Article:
Put it this way: there's no better way to boost morale in a solo ranked Dota 2 match as a support than by successfully smoke-ganking mid. The moment their mid is calling you a tryhard is the moment you have done your job. At its best, Heroes of the Storm is pretty much 'ganking mid, the game': a series of dramatic rotations enabled by smaller maps and an increased emphasis on securing map objectives.

This has got me thinking about the relationship that other post-Dota games have with the original. It says something about the genre, I think, that the quality of life for support players tends to be either a little or a lot higher in other games. This first occurred to me in Smite, where the supports I enjoy are beefy front-line initiators as well as the guys who stick down the wards—a vision of a parallel universe where Magnus was a viable position five. In Heroes, it struck me the moment I realised I didn't need to babysit anybody.

The support role is a good example of Dota's organic, community-driven growth. The role sits outside of most of the systems that are used to measure success in the game. Neither kills, items, gold or experience mark out a good support performance from a bad one (although they help.) Supports triumph or fail based on their ability to engineer an overall victory, often sacrificing their own personal gains so that somebody else can get ahead. The characters that can fill this role are the ones that need less gold, experience and so on. Therefore, they're the ones that engage less with the basic economics of a Dota match. The techniques that support players learn are often strange and unintuitive for exactly this reason: in a game that is basically about creating the most powerful character over time, they actively avoid doing so.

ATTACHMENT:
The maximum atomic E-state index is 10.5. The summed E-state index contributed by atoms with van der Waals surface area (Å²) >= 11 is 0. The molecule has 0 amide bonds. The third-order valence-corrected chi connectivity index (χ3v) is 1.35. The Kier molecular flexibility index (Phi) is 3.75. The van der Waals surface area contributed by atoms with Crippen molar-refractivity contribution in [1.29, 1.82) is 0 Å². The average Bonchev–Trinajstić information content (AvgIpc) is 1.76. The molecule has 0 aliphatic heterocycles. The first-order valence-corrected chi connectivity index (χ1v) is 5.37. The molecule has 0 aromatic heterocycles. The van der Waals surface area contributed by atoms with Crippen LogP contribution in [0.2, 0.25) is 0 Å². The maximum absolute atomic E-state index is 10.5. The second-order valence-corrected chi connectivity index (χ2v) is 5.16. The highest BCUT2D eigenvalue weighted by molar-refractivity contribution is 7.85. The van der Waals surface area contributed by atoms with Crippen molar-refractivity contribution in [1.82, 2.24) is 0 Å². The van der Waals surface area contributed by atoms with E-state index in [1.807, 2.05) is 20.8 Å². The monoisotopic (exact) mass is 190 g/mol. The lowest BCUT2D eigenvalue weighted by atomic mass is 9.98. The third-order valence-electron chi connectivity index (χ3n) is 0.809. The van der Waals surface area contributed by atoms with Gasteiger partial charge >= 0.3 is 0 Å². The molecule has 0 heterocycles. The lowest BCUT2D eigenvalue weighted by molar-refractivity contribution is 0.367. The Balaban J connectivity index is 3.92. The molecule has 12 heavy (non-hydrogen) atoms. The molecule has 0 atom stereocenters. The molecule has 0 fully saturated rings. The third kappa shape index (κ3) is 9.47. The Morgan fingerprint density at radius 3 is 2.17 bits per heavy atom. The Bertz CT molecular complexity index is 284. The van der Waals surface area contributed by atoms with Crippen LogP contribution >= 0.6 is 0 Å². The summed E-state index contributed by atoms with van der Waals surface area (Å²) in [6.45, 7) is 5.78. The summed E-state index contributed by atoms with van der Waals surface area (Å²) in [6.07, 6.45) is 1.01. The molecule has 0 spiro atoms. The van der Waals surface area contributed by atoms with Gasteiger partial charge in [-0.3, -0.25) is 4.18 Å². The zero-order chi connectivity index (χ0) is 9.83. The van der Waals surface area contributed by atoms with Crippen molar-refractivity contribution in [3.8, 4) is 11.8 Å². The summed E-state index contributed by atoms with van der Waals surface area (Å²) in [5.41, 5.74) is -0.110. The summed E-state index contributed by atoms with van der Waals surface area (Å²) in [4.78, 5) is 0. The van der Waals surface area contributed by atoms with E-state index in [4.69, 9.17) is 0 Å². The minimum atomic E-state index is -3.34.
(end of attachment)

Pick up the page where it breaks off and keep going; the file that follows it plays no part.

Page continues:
Other games bring the support role more in line with the themes and goals of the game as a whole. They're able to do this because of simpler and more proscriptive overall designs, and this in turn reduces the potential for the community to invent something truly new—to reinvent what support means on their own terms. It's this potential for creativity that enshrines Dota 2 at the top of the genre, for me, but I've come to appreciate the way that playing newer games can enhance your understanding when you return to the motherland. Rather than write off Heroes as a 'lesser Dota', then, see it as 'single-focus Dota': a way to quickly encounter specific strategic concepts that will benefit you in the long run.

That it's also a lot easier is a welcome bonus.

To read more Three Lane Highway, click here.

Chris Thursten

Joining in 2011, Chris made his start with PC Gamer turning beautiful trees into magazines, first as a writer and later as deputy editor. Once PCG's reluctant MMO champion , his discovery of Dota 2 in 2012 led him to much darker, stranger places. In 2015, Chris became the editor of PC Gamer Pro, overseeing our online coverage of competitive gaming and esports. He left in 2017, and can be now found making games and recording the Crate & Crowbar podcast.